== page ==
The president also noted that OSCE observers described elections in the Ukraine and the United States in practically the same terms.

“They mentioned that not all voters were permitted into the polling stations, some were even intimidated; that candidates did not have equal access to the media,” Putin said.

The comments were made in response to criticism from the West about the struggling status of democracy in Russia.

“Whenever the criticism is constructive, we always pay attention,” Putin said, while ignoring criticism that is repetitive and unfounded.

In the same press conference, the president, however, said that he completely trusted President George W. Bush despite disagreements.
NCB, Jose Padilla is a U.S. citizen who has not been charged with anything, but is in his third year of confinement. Has the Bush administration been correct about enough in it's tenure to cede to it the determination of who is
a non-citizen detainee who is ineligible to exercise legal rights? If that were
the case, why is the main prison for the questionably detained, located outside U.S. borders.

Can;t you see that the world now prejudges Bush in a similar way to your
reaction to me ? You first react to my authorship of a post or a thread, and
then, you are disposed to either dismiss entirely the reference material that I post, or you skim it lightly before dismissing it more quickly than you would if someone else....say, a newcomer to TFP Politics, posted it.

And so it is with Bush. Isolated, marginalized, defended by a very small number who mistakenly believe that theu and their president are mainstream in their thinking, and that the rest of us belong under pointed metal, hats.
host is offline  
Old 02-28-2005, 12:34 PM   #8 (permalink)
Cracking the Whip
 
Lebell's Avatar
 
Location: Sexymama's arms...
You still don't get it.

It isn't whether or not you choose to believe that there was something wrong with Ohio, the point is THAT IT HAS NOTHING TO DO WITH THE THREAD.

You want to talk about the election, fine, talk about the election. If you want to talk about Bush and Putin, talk about Bush and Putin, but please stop throwing in the kitchen sink everytime you start another anti-bush thread.
__________________
"Of all tyrannies, a tyranny exercised for the good of its victims may be the most oppressive. It may be better to live under robber barons than under omnipotent moral busybodies. The robber baron's cruelty may sometimes sleep, his cupidity may at some point be satiated; but those who torment us for our own good will torment us without end, for they do so with the approval of their own conscience." – C. S. Lewis

The ONLY sponsors we have are YOU!

Please Donate!
Lebell is offline  
Old 02-28-2005, 12:56 PM   #9 (permalink)
Crazy
 
Location: Austin, TX
I think he is saying that the supposed problem with voting in Ohio serves as a valid criticism of American democracy by Putin.
retsuki03 is offline  
Old 02-28-2005, 01:02 PM   #10 (permalink)
Cracking the Whip
 
Lebell's Avatar
 
Location: Sexymama's arms...
Quote:
Originally Posted by retsuki03
I think he is saying that the supposed problem with voting in Ohio serves as a valid criticism of American democracy by Putin.
The problem is, where does it stop?

I mean, if I were playing devil's advocate, I could drag in past adminstration's support of dictators, the oppression of slaves, the taking of the land from Native Americans, European imperialism, Stalin, ad naseum.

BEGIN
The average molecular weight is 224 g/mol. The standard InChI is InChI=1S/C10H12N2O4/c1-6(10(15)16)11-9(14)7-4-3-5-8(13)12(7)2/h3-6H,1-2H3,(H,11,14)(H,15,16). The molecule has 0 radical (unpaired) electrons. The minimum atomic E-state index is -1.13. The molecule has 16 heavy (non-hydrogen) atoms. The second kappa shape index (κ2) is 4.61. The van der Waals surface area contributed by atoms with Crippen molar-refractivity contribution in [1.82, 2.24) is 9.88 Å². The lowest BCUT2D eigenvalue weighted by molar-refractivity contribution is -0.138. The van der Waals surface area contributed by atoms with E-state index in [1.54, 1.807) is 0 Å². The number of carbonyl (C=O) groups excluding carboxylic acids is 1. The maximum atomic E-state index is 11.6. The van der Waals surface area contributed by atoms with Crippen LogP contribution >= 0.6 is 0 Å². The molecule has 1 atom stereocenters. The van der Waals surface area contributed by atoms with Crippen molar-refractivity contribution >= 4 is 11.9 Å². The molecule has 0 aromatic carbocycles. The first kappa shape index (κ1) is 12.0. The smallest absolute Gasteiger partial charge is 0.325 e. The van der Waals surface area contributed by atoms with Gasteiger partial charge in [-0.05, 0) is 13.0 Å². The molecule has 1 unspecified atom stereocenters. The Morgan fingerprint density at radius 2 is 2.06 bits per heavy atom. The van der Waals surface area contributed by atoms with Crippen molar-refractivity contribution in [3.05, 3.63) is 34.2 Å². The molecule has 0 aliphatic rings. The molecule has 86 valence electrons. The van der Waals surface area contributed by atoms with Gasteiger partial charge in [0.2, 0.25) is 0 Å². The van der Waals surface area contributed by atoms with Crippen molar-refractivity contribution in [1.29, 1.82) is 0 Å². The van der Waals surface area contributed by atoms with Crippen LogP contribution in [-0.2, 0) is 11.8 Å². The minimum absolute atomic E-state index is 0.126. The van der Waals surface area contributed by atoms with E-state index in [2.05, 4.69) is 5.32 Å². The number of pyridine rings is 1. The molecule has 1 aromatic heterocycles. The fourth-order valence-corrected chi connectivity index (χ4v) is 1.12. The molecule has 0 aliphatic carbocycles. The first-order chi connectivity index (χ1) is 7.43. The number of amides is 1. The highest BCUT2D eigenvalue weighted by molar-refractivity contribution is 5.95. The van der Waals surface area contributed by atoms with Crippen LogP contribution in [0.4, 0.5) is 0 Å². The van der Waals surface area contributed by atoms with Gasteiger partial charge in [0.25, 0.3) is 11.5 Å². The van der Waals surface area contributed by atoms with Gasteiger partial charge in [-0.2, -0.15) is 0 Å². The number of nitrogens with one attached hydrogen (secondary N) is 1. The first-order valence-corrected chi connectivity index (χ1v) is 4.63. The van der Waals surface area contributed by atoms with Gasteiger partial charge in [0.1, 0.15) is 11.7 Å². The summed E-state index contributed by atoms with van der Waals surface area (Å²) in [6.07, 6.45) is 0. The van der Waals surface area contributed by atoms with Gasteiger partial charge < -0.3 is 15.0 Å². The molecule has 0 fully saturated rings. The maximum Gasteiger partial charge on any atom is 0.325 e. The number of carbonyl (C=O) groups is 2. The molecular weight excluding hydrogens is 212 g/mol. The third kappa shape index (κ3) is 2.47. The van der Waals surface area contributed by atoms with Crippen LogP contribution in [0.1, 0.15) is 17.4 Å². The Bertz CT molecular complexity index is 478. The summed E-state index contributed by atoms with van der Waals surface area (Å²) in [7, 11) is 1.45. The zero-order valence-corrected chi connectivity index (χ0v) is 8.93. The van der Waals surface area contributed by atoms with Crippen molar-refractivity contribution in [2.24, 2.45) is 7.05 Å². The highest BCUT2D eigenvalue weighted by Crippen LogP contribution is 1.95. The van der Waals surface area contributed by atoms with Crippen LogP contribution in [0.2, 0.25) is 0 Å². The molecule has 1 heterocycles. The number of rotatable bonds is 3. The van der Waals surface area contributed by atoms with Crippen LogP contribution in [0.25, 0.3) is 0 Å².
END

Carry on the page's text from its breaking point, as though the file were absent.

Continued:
But John Kerry didn't fight even as hard as Gore did over the election results, nor do any major democratic players that I know of dispute the 2004 election results.

So I still don't see the point of muddying a post to the point that you are discussing 3 or 4 issues.
__________________
"Of all tyrannies, a tyranny exercised for the good of its victims may be the most oppressive. It may be better to live under robber barons than under omnipotent moral busybodies. The robber baron's cruelty may sometimes sleep, his cupidity may at some point be satiated; but those who torment us for our own good will torment us without end, for they do so with the approval of their own conscience." – C. S. Lewis

The ONLY sponsors we have are YOU!

Please Donate!
Lebell is offline  
Old 02-28-2005, 02:50 PM   #11 (permalink)
Kiss of Death
 
Location: Perpetual wind and sorrow
John Kerry and the democrats are members of the Bushco/Bushworld, that's why there was no fuss after the election.
__________________
To win a war you must serve no master but your ambition.
Mojo_PeiPei is offline  
Old 02-28-2005, 04:03 PM   #12 (permalink)
Junkie
 
Quote:
Originally Posted by host
The only things missing in the responses so far, are questions about me misplacing my tin foil hat and references to the X-Files.

I think differently than Bush supporters. I am aware that ninety-four percent of
the people in the world are not Americans. Of the six percent who are American,
I'm guessing that less than a third, (under 2 percent of the people in the world),
dismiss perceptions and reactively defend Bush and his governemt and it's policies. They do this to such a degree that they see no need to debate, or
defend. They think that they hold a mainstream view, and that, if they repeat the same reaction often enough, "get over it", "move on", that the substance
of the criticism of Bush and the damage to worldwide perceptions that it does,
will disappear.

No Bushvolk.....read the observations about the 2004 election in Ohio. Most
people will find them to be measured, reasonable, and substantative. It isn't
"over", because the stench caused by electronic voting with software that is
not open to examination for integrity and votes that cannot be physically recounted, with machines provided mostly by two companies that are headed by partisan relatives, makes Bush and the U.S. an easy target for the following, and divides voters in the U.S. and thus erodes Bush's potential support: